How to Invest your Money and Retire Early


Debt Pitfalls for Military Members


My Secret Weapon for Real Estate


  1. Brew

    I’m an E-8 with 6 years to go until I’m retirement eligible. I currently max my TSP and my wife contributes 6% to her crappy 401k, but she is down to working 6 hours per week so the contribution is minimal. We have a mortgage on our primary residence which I bought at foreclosure auction. I instantly gained about 50k in equity doing that- and it’s a nice place to live. Probably wouldn’t make a good rental so I’m viewing it as a long term flip. I’m not sure if we’ll stay in the same town once I retire, so I do struggle with the idea of trying to pay off the mortgage early or not. We have 3 kids under 6 so I am stuck with trying to pay the mortgage early or save for college, or both. I also own a condo in the town where we live that was my bachelor pad and I now rent out and break even with (it technically cash flows but that’s only when comparing rent to PITI and HOA, not expenses for maintenance and vacancy). I could sell it and finally get as much as I paid for it 13 years ago, or keep it and let the renters pay down the mortgage and use it as my college savings plan. I also hear the siren song of investing in rentals and have quite a bit of cash saved that could go toward a down payment or two. I’ve been kind of stuck as far as developing a strategy goes. I’ll be 48 at retirement and hopefully will only work part time from 48 to 60 at which point my TSP should be able to cover any difference. So my questions for you and other readers:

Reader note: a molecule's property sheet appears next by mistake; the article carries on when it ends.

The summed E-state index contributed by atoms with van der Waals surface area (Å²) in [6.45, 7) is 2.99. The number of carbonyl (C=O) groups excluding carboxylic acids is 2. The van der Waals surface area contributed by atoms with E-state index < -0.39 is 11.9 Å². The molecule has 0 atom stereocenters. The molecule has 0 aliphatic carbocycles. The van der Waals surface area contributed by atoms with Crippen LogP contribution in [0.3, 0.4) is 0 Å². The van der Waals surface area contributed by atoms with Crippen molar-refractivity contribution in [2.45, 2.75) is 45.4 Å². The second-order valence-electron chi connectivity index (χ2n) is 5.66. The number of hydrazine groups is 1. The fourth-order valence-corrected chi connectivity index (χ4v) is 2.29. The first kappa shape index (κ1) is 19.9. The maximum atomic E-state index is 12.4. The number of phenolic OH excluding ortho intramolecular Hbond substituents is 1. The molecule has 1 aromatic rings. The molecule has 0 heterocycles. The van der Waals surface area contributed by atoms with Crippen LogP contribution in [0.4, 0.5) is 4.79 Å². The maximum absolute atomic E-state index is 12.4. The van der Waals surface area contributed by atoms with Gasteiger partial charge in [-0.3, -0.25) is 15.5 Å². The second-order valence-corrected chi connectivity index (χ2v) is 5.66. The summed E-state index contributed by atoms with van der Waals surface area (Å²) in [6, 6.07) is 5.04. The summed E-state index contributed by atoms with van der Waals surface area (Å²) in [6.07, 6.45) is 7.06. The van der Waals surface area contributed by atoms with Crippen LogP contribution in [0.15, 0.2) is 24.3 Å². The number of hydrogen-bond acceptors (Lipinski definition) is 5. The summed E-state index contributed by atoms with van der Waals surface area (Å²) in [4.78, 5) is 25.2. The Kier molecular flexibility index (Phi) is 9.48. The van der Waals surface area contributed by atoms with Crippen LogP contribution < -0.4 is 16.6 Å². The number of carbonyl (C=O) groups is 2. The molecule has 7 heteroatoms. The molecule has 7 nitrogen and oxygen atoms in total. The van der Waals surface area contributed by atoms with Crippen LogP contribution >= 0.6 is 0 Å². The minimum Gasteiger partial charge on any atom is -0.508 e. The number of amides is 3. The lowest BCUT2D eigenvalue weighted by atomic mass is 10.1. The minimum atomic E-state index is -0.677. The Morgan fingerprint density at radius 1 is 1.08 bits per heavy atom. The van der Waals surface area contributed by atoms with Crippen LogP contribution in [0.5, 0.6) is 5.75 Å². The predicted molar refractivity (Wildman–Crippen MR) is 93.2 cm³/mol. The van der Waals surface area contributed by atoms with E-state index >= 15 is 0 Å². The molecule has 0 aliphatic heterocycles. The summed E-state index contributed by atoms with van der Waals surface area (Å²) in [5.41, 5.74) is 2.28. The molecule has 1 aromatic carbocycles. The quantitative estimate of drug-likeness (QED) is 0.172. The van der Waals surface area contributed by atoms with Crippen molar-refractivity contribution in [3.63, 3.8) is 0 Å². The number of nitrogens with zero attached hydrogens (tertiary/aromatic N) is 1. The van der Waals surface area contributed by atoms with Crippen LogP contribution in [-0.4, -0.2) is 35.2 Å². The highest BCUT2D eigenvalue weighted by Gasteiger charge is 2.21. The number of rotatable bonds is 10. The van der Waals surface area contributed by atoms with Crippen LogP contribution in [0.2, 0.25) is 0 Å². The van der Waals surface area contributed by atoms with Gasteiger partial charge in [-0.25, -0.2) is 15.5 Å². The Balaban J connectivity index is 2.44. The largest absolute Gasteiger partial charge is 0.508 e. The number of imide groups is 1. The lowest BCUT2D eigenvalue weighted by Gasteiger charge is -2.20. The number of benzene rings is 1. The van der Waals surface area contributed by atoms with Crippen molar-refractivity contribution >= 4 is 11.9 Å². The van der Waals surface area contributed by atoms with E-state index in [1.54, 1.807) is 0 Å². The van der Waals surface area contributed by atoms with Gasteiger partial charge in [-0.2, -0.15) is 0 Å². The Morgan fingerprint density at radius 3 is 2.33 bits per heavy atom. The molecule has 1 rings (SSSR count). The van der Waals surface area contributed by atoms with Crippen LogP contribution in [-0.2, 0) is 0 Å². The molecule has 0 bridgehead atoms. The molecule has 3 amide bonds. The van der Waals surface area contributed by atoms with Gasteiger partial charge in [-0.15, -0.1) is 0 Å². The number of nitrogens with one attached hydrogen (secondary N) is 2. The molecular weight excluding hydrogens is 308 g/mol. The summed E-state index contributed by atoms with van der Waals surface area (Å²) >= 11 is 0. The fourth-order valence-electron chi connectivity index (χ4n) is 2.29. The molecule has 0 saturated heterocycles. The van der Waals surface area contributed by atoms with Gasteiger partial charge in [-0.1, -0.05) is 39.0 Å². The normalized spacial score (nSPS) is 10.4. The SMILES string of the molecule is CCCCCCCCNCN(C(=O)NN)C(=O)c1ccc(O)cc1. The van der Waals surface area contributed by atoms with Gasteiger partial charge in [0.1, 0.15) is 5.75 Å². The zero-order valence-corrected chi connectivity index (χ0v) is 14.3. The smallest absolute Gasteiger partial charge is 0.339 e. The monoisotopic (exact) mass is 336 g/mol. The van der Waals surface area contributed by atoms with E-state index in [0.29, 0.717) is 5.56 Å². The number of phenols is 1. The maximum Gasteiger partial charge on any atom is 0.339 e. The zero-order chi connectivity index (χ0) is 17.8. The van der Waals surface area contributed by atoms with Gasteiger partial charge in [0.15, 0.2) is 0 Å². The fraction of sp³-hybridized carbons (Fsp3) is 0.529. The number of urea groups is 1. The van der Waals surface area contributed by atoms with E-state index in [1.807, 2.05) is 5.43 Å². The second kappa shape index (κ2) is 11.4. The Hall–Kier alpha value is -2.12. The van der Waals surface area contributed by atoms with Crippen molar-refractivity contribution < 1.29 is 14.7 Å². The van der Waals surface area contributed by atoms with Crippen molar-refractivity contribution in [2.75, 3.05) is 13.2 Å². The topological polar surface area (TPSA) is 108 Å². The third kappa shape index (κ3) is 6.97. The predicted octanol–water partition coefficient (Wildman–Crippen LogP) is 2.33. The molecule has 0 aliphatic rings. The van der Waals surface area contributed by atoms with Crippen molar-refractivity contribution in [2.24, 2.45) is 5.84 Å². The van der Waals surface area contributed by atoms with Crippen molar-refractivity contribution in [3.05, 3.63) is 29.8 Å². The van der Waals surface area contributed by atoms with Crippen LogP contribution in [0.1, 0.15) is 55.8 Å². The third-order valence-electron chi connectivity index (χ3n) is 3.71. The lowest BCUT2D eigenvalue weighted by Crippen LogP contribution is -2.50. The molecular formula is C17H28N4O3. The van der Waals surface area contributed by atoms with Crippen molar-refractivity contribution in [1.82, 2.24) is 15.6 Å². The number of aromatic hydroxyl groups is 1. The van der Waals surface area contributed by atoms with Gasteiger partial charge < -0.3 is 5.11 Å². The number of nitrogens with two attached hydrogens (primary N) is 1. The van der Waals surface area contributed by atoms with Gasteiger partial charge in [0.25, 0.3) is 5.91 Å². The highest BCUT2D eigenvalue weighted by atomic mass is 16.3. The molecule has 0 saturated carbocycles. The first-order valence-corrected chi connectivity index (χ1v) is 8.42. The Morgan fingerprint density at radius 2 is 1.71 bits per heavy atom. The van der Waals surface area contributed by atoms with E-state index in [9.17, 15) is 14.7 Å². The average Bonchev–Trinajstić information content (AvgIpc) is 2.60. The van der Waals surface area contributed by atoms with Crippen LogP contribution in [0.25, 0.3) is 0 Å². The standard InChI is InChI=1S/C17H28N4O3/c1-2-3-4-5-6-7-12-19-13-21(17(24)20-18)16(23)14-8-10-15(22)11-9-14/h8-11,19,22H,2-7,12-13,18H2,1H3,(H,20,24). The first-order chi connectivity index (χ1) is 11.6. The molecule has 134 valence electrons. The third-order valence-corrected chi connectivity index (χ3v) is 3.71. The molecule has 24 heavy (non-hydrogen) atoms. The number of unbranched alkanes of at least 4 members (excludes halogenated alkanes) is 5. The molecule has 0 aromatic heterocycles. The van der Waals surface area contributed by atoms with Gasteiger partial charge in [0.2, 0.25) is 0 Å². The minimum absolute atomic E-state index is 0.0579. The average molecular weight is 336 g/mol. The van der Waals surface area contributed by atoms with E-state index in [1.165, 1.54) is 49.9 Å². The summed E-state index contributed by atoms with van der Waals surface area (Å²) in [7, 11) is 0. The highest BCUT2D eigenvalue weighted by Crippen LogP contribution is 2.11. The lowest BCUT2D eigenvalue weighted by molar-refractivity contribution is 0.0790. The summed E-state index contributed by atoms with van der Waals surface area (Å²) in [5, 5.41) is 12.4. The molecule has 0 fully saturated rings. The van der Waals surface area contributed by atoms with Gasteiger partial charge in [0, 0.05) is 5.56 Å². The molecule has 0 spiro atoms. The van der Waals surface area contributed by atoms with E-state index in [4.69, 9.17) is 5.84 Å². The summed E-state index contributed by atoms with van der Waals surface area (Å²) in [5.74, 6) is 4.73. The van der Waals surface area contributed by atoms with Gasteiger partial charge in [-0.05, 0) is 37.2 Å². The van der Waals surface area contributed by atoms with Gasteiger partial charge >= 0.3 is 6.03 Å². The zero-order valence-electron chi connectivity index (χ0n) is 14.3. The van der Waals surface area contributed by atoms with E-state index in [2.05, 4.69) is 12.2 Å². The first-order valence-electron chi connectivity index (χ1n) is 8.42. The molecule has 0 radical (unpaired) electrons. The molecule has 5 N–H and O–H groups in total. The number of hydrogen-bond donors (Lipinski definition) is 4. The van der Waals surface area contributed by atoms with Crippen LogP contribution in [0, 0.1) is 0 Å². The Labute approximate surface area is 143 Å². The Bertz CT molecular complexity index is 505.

1. Pay off house earlyish?
    2. Start 529s for the kids?
    3. Attempt both at the same time?
    4. Sell the condo or keep it as a college savings plan?
    5. Look to buy a duplex or some other rental property as a way to help fund expenses between military retirement and full retirement age?


    • You want to be LEAN and MEAN for retirement.

      -Pay off the mortgage as fast as you can

      -Get rid of the rental property if it’s not making good money.

      You said you have some cash right now. Contribute the max towards each kids 529 this year, then put the rest on the mortgage.

      There is a guaranteed savings in paying off a mortgage early. Their is also a huge psychological benefit. There is no guarantee that your investments will make money over the next 3-5 years. Paying off early is the way to go. It makes retirement much easier. No mortgage payment.

      Based on the limited info I have, I would sell your other rental property. You are maybe breaking even to slowly pay down a mortgage. Very slowly. You’re losing money on not having that loan invested in a rental property that is paying a better ROI

      Don’t have a rental property unless it is making at least 6% cap rate. Less than that, you are better off selling.

      Make sure you crunch all the numbers and see what you are really making on your rental. It’s usually much less than people think.